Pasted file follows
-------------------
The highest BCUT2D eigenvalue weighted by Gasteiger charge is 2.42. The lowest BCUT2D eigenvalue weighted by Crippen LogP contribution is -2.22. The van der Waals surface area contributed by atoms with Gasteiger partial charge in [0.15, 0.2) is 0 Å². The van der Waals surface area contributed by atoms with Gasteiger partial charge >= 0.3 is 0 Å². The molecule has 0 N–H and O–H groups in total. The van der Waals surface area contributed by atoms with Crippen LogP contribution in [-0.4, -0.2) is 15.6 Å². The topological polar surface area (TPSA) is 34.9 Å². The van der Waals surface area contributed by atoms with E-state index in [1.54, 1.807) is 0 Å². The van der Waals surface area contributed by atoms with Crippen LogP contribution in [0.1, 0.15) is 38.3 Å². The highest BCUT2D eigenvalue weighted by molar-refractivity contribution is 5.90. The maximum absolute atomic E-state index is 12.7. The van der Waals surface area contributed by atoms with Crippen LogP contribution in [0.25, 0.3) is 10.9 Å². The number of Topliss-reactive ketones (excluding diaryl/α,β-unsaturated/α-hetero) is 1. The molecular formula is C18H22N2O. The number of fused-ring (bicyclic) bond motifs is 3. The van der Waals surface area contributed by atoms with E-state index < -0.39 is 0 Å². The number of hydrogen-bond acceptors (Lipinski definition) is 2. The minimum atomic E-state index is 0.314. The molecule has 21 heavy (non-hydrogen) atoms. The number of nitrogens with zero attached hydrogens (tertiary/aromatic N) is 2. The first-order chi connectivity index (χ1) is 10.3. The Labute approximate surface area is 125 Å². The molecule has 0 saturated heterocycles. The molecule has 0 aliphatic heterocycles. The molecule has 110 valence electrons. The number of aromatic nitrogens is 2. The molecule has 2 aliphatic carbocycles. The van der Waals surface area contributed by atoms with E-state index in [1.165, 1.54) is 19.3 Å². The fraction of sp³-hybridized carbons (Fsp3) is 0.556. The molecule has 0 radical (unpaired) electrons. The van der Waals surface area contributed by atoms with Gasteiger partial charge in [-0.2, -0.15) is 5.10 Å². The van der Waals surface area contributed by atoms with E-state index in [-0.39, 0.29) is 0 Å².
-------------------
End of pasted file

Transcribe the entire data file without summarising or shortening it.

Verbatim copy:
The highest BCUT2D eigenvalue weighted by Gasteiger charge is 2.42. The lowest BCUT2D eigenvalue weighted by Crippen LogP contribution is -2.22. The van der Waals surface area contributed by atoms with Gasteiger partial charge in [0.15, 0.2) is 0 Å². The van der Waals surface area contributed by atoms with Gasteiger partial charge >= 0.3 is 0 Å². The molecule has 0 N–H and O–H groups in total. The van der Waals surface area contributed by atoms with Crippen LogP contribution in [-0.4, -0.2) is 15.6 Å². The topological polar surface area (TPSA) is 34.9 Å². The van der Waals surface area contributed by atoms with E-state index in [1.54, 1.807) is 0 Å². The van der Waals surface area contributed by atoms with Crippen LogP contribution in [0.1, 0.15) is 38.3 Å². The highest BCUT2D eigenvalue weighted by molar-refractivity contribution is 5.90. The maximum absolute atomic E-state index is 12.7. The van der Waals surface area contributed by atoms with Crippen LogP contribution in [0.25, 0.3) is 10.9 Å². The number of Topliss-reactive ketones (excluding diaryl/α,β-unsaturated/α-hetero) is 1. The molecular formula is C18H22N2O. The number of fused-ring (bicyclic) bond motifs is 3. The van der Waals surface area contributed by atoms with E-state index < -0.39 is 0 Å². The number of hydrogen-bond acceptors (Lipinski definition) is 2. The minimum atomic E-state index is 0.314. The molecule has 21 heavy (non-hydrogen) atoms. The number of nitrogens with zero attached hydrogens (tertiary/aromatic N) is 2. The first-order chi connectivity index (χ1) is 10.3. The Labute approximate surface area is 125 Å². The molecule has 0 saturated heterocycles. The molecule has 0 aliphatic heterocycles. The molecule has 110 valence electrons. The number of aromatic nitrogens is 2. The molecule has 2 aliphatic carbocycles. The van der Waals surface area contributed by atoms with E-state index in [1.165, 1.54) is 19.3 Å². The fraction of sp³-hybridized carbons (Fsp3) is 0.556. The molecule has 0 radical (unpaired) electrons. The van der Waals surface area contributed by atoms with Gasteiger partial charge in [-0.2, -0.15) is 5.10 Å². The van der Waals surface area contributed by atoms with E-state index in [-0.39, 0.29) is 0 Å².